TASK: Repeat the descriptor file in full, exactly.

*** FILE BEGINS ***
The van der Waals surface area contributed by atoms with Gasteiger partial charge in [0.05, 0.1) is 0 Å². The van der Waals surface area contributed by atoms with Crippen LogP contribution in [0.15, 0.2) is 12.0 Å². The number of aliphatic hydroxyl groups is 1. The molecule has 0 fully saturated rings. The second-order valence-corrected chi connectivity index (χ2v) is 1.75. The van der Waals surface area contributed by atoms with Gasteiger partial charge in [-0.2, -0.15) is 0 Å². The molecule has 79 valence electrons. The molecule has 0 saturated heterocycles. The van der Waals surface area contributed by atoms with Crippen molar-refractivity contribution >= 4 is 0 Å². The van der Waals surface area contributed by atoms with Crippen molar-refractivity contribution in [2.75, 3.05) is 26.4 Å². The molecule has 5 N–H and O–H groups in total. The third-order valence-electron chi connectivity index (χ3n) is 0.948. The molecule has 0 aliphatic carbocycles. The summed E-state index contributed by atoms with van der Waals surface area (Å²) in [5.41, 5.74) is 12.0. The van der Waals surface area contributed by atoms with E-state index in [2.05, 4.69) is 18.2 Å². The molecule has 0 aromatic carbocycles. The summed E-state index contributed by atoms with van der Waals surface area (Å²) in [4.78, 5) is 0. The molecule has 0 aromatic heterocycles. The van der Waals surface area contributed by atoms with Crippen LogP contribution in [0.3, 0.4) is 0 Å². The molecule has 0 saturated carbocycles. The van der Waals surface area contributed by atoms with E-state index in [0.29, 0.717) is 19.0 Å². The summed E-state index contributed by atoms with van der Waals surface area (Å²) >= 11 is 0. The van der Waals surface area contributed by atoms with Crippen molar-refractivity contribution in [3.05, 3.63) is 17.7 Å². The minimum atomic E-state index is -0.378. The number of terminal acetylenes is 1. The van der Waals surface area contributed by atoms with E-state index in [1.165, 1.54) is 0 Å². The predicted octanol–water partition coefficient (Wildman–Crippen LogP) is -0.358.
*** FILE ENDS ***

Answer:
The van der Waals surface area contributed by atoms with Gasteiger partial charge in [0.05, 0.1) is 0 Å². The van der Waals surface area contributed by atoms with Crippen LogP contribution in [0.15, 0.2) is 12.0 Å². The number of aliphatic hydroxyl groups is 1. The molecule has 0 fully saturated rings. The second-order valence-corrected chi connectivity index (χ2v) is 1.75. The van der Waals surface area contributed by atoms with Gasteiger partial charge in [-0.2, -0.15) is 0 Å². The molecule has 79 valence electrons. The molecule has 0 saturated heterocycles. The van der Waals surface area contributed by atoms with Crippen molar-refractivity contribution >= 4 is 0 Å². The van der Waals surface area contributed by atoms with Crippen molar-refractivity contribution in [2.75, 3.05) is 26.4 Å². The molecule has 5 N–H and O–H groups in total. The third-order valence-electron chi connectivity index (χ3n) is 0.948. The molecule has 0 aliphatic carbocycles. The summed E-state index contributed by atoms with van der Waals surface area (Å²) in [5.41, 5.74) is 12.0. The van der Waals surface area contributed by atoms with E-state index in [2.05, 4.69) is 18.2 Å². The molecule has 0 aromatic carbocycles. The summed E-state index contributed by atoms with van der Waals surface area (Å²) in [4.78, 5) is 0. The molecule has 0 aromatic heterocycles. The van der Waals surface area contributed by atoms with Crippen LogP contribution in [0.3, 0.4) is 0 Å². The molecule has 0 saturated carbocycles. The van der Waals surface area contributed by atoms with E-state index in [0.29, 0.717) is 19.0 Å². The summed E-state index contributed by atoms with van der Waals surface area (Å²) >= 11 is 0. The van der Waals surface area contributed by atoms with Crippen molar-refractivity contribution in [3.05, 3.63) is 17.7 Å². The minimum atomic E-state index is -0.378. The number of terminal acetylenes is 1. The van der Waals surface area contributed by atoms with E-state index in [1.165, 1.54) is 0 Å². The predicted octanol–water partition coefficient (Wildman–Crippen LogP) is -0.358.